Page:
Instead, Brown and his team focused on making it easier to put together press releases and send them out alongside the promotional music. Publicists typically use services like Constant Contact or Campaign Monitor to create a press release, then they’ll send out music files separately through Haulix. With his latest update, Brown is touting a “one-stop-shop” for global distribution.
“[Piracy] is still a huge problem. It’s doubled since 2008, and it’s set to double between now and 2020,” he says. “We used to think the most important thing was the watermarking, but we’ve realized that it’s more than that. [Users] want a system that’s really easy to use to send out their promo invitations and their press releases.”
Haulix now operates like a sales/marketing suite similar to Salesforce or HubSpot. It allows users to not only send out press releases and promo material, but also to accurately track how people open the emails, interact with the files, and click the links. Brown estimates the new version will double or triple his firm’s monthly email output, which should help make Haulix a more recognizable name in the music industry.
“It’s not just a new coat of paint,” Brown says. “We have a full reporting system. Every mailing [clients] do will be organized as a campaign, and it’ll track all the opens and the clicks, and they’ll see pie graphs of who has actually opened and consumed the music, and they can easily send out reminder emails.”
For an indie label, this can mean the difference between contracting a marketing firm or hiring a full-time press department and doing the work themselves. That’s why Haulix has been so valuable to Nightmare Records.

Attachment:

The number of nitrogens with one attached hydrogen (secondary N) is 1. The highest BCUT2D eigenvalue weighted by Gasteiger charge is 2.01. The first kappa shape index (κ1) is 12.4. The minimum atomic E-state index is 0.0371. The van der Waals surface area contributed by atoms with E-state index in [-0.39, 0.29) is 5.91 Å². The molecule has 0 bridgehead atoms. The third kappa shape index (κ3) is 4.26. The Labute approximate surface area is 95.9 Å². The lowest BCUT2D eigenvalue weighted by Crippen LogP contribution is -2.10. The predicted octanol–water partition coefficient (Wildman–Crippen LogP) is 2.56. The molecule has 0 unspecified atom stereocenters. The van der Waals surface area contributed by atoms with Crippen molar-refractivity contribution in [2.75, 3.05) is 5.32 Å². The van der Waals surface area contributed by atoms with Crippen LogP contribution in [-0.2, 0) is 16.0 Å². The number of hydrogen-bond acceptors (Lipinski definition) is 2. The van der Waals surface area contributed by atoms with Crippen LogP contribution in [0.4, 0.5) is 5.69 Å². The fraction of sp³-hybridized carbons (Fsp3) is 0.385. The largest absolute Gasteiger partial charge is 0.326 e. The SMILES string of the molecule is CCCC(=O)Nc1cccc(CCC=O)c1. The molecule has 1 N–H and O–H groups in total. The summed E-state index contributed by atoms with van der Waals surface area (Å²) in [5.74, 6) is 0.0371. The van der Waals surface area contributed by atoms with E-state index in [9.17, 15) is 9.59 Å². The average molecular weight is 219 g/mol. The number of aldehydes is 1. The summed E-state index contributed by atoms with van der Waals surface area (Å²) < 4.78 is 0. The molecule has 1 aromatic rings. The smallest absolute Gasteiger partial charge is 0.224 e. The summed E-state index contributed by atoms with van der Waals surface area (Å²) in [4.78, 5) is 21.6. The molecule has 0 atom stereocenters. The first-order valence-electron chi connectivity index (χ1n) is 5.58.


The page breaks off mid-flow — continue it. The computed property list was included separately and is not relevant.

When King started Nightmare in 1990, there were only a handful of glossy magazines and radio stations to mail physical promo to. It was expensive but doable. Now, with the glut of viable blogs, podcasts, and websites springing onto the internet, King couldn’t even afford the postage. Nor would he be able to bankroll the full-time marketer to manage the accounts.
“You can set up a really great promo in literally 10 minutes if you have the elements ready,” King says of Haulix. “It makes life even easier to promote things, and that’s what technology is all about. Anyone can use it, and that helps even the playing field a little bit.”
Though it’s still much smaller than industry leaders the likes of CD Baby, TuneCore, and ReverbNation, which number their customers in the millions, Haulix has an advantage in feeling as independent as the clients it serves. Six years after its inception, it still lists just six employees, only two of them full-time, and their modus operandi is built totally off feedback from fellow bootstrappers like King.
That’s why, instead of fleeing for the startup haven of Silicon Valley, Brown decided to anchor Haulix in Minneapolis — a city where self-sufficiency is a cardinal virtue among musicians and labels.
“There’s a trend that, if you want to start a ‘cool’ tech company, you’ve gotta be on the West Coast,” Brown says. “But I’m proud that we’re able to stay here. I was able to bootstrap this company that started with $800 to $1,000. We didn’t have to take any investor money, and we’ve built up a really nice, profitable company. Aside from the snow, this is an all right place to be.”